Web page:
“What Is Probate, Anyway?”

A primer on Florida probate – what it is and how it works.

Probate is the name of a court process for transferring ownership of property after the owner’s death to the persons who have inherited that property.

Probate happens whether or not the person now deceased left a Last Will. A Last Will never avoids probate. On the contrary, the Last Will is a set of instructions to the probate court as to who should be given the assets.

What if there is no Last Will? Contrary to a common myth, the state does not seize the property. As long as there is some relative of the decedent, up to and including first cousins, the Legislature has decided through the statutes who will inherit when there is no Last Will. Spouses and children inherit first, of course, depending on the specific family situation. If there are no descendants and no spouse, any surviving parent of the decedent would inherit. If neither parent is alive, siblings (brothers or sisters), or children of any sibling who predeceased the decedent, would inherit.

Let’s get rid of some other myths about probate:

  1. There is no “reading of the will” in Florida. Of course, the court and the heirs do read the will, but silently, on their own.
  2. You don’t go to court for an uncontested estate. The judges in Florida don’t want to see you or your lawyer unless there is a hearing, and there is only a hearing if there is a problem or dispute of some kind. Everything is done by mail or email.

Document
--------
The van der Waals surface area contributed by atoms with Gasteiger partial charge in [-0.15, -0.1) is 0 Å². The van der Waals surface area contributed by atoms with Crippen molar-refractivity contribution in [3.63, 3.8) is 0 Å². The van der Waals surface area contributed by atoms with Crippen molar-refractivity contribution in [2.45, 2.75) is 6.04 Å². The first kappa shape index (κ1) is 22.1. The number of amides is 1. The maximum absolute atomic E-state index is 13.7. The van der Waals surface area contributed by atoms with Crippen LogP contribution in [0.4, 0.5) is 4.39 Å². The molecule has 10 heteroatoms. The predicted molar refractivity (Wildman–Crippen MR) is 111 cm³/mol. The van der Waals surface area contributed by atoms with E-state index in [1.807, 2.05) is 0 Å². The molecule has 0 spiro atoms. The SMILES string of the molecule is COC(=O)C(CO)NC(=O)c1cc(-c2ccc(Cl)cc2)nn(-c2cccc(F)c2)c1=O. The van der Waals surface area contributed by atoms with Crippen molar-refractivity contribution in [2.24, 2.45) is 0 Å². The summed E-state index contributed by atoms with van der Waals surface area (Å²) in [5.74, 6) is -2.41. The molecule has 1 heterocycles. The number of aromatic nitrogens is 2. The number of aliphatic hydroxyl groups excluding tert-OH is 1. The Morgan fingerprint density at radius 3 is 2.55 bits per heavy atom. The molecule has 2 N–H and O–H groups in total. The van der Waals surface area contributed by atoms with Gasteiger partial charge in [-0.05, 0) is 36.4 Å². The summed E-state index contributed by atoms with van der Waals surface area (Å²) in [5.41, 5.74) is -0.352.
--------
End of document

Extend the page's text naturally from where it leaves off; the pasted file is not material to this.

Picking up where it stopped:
3. Most estates have no estate tax problem. Florida has no inheritance or estate tax, and the federal estate tax excludes 99% of all estates.
  4. Probate does not have to cost a fortune. There is a risk of overpaying your probate lawyer if the estate is over $200,000 and the lawyer charges the statutory 3% fee. But plenty of law firms do not charge a percentage and based on an hourly rate, the cost in most counties is not too bad. Which county handles the probate? If the decedent was a Florida resident, probate is filed in the “home county” (called domicile). For out-of-state residents owning real property in Florida, probate can be filed in any county in which he or she owned real property.

Florida’s probate rules are very detailed, a little tricky, and definitely not user-friendly, which is one reason why most estates require an attorney. However, those same rules are highly protective of the rights of creditors and heirs, which is a good thing.